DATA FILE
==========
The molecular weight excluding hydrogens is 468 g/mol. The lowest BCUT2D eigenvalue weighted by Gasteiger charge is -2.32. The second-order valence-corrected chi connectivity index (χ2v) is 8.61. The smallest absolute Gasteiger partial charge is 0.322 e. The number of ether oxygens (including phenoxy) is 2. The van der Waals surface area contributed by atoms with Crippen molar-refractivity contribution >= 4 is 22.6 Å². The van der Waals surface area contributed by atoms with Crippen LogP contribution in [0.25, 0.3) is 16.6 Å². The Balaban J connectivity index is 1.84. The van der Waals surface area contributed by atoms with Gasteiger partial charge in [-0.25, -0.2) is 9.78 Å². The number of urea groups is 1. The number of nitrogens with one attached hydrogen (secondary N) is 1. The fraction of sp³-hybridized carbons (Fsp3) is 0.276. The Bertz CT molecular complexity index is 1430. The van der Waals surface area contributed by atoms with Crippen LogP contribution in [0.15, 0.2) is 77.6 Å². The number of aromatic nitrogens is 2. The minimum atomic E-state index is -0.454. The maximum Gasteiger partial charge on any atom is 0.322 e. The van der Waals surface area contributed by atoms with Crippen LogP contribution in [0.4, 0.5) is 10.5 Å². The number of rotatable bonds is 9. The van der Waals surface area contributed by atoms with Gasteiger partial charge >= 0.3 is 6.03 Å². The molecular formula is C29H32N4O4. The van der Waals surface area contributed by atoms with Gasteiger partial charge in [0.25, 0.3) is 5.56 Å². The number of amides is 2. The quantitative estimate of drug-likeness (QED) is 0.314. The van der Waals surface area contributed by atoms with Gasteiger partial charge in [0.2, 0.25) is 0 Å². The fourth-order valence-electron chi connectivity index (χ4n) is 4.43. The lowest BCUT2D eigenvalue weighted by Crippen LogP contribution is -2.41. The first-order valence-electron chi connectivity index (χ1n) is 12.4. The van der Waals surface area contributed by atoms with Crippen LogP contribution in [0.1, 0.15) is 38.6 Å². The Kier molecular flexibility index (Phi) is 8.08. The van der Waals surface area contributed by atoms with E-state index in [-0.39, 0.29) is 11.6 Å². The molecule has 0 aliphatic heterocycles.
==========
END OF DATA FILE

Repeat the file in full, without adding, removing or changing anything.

The molecular weight excluding hydrogens is 468 g/mol. The lowest BCUT2D eigenvalue weighted by Gasteiger charge is -2.32. The second-order valence-corrected chi connectivity index (χ2v) is 8.61. The smallest absolute Gasteiger partial charge is 0.322 e. The number of ether oxygens (including phenoxy) is 2. The van der Waals surface area contributed by atoms with Crippen molar-refractivity contribution >= 4 is 22.6 Å². The van der Waals surface area contributed by atoms with Crippen LogP contribution in [0.25, 0.3) is 16.6 Å². The Balaban J connectivity index is 1.84. The van der Waals surface area contributed by atoms with Gasteiger partial charge in [-0.25, -0.2) is 9.78 Å². The number of urea groups is 1. The number of nitrogens with one attached hydrogen (secondary N) is 1. The fraction of sp³-hybridized carbons (Fsp3) is 0.276. The Bertz CT molecular complexity index is 1430. The van der Waals surface area contributed by atoms with Crippen LogP contribution in [0.15, 0.2) is 77.6 Å². The number of aromatic nitrogens is 2. The minimum atomic E-state index is -0.454. The maximum Gasteiger partial charge on any atom is 0.322 e. The van der Waals surface area contributed by atoms with Crippen LogP contribution in [0.4, 0.5) is 10.5 Å². The number of rotatable bonds is 9. The van der Waals surface area contributed by atoms with Gasteiger partial charge >= 0.3 is 6.03 Å². The molecular formula is C29H32N4O4. The van der Waals surface area contributed by atoms with Gasteiger partial charge in [0.25, 0.3) is 5.56 Å². The number of amides is 2. The quantitative estimate of drug-likeness (QED) is 0.314. The van der Waals surface area contributed by atoms with Gasteiger partial charge in [0.2, 0.25) is 0 Å². The fourth-order valence-electron chi connectivity index (χ4n) is 4.43. The lowest BCUT2D eigenvalue weighted by Crippen LogP contribution is -2.41. The first-order valence-electron chi connectivity index (χ1n) is 12.4. The van der Waals surface area contributed by atoms with Crippen LogP contribution in [0.1, 0.15) is 38.6 Å². The Kier molecular flexibility index (Phi) is 8.08. The van der Waals surface area contributed by atoms with E-state index in [-0.39, 0.29) is 11.6 Å². The molecule has 0 aliphatic heterocycles.